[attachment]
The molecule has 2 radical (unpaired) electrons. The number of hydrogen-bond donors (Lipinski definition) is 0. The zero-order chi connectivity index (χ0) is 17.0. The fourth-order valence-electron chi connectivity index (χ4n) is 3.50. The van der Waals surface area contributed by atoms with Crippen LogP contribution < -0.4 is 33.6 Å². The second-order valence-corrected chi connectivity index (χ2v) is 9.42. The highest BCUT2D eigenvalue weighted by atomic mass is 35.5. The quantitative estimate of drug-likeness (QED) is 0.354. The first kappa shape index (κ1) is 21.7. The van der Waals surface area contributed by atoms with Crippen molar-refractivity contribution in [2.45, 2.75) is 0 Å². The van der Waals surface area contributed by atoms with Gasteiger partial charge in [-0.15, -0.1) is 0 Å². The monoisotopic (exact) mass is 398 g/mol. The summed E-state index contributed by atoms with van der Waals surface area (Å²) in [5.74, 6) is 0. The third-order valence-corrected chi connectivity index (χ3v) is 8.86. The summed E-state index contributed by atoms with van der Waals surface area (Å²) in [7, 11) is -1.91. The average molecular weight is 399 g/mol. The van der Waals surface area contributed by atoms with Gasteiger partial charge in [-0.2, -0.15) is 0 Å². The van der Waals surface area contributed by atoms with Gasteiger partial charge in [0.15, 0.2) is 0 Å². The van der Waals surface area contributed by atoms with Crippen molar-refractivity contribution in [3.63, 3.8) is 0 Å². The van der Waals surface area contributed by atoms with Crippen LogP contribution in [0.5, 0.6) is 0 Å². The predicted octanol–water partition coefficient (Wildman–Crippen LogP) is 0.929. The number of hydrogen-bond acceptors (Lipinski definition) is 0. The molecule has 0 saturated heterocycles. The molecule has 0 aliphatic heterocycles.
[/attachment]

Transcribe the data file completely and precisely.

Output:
The molecule has 2 radical (unpaired) electrons. The number of hydrogen-bond donors (Lipinski definition) is 0. The zero-order chi connectivity index (χ0) is 17.0. The fourth-order valence-electron chi connectivity index (χ4n) is 3.50. The van der Waals surface area contributed by atoms with Crippen LogP contribution < -0.4 is 33.6 Å². The second-order valence-corrected chi connectivity index (χ2v) is 9.42. The highest BCUT2D eigenvalue weighted by atomic mass is 35.5. The quantitative estimate of drug-likeness (QED) is 0.354. The first kappa shape index (κ1) is 21.7. The van der Waals surface area contributed by atoms with Crippen molar-refractivity contribution in [2.45, 2.75) is 0 Å². The van der Waals surface area contributed by atoms with Gasteiger partial charge in [-0.15, -0.1) is 0 Å². The monoisotopic (exact) mass is 398 g/mol. The summed E-state index contributed by atoms with van der Waals surface area (Å²) in [5.74, 6) is 0. The third-order valence-corrected chi connectivity index (χ3v) is 8.86. The summed E-state index contributed by atoms with van der Waals surface area (Å²) in [7, 11) is -1.91. The average molecular weight is 399 g/mol. The van der Waals surface area contributed by atoms with Gasteiger partial charge in [-0.2, -0.15) is 0 Å². The van der Waals surface area contributed by atoms with Gasteiger partial charge in [0.15, 0.2) is 0 Å². The van der Waals surface area contributed by atoms with Crippen molar-refractivity contribution in [3.63, 3.8) is 0 Å². The van der Waals surface area contributed by atoms with Crippen LogP contribution in [0.5, 0.6) is 0 Å². The predicted octanol–water partition coefficient (Wildman–Crippen LogP) is 0.929. The number of hydrogen-bond acceptors (Lipinski definition) is 0. The molecule has 0 saturated heterocycles. The molecule has 0 aliphatic heterocycles.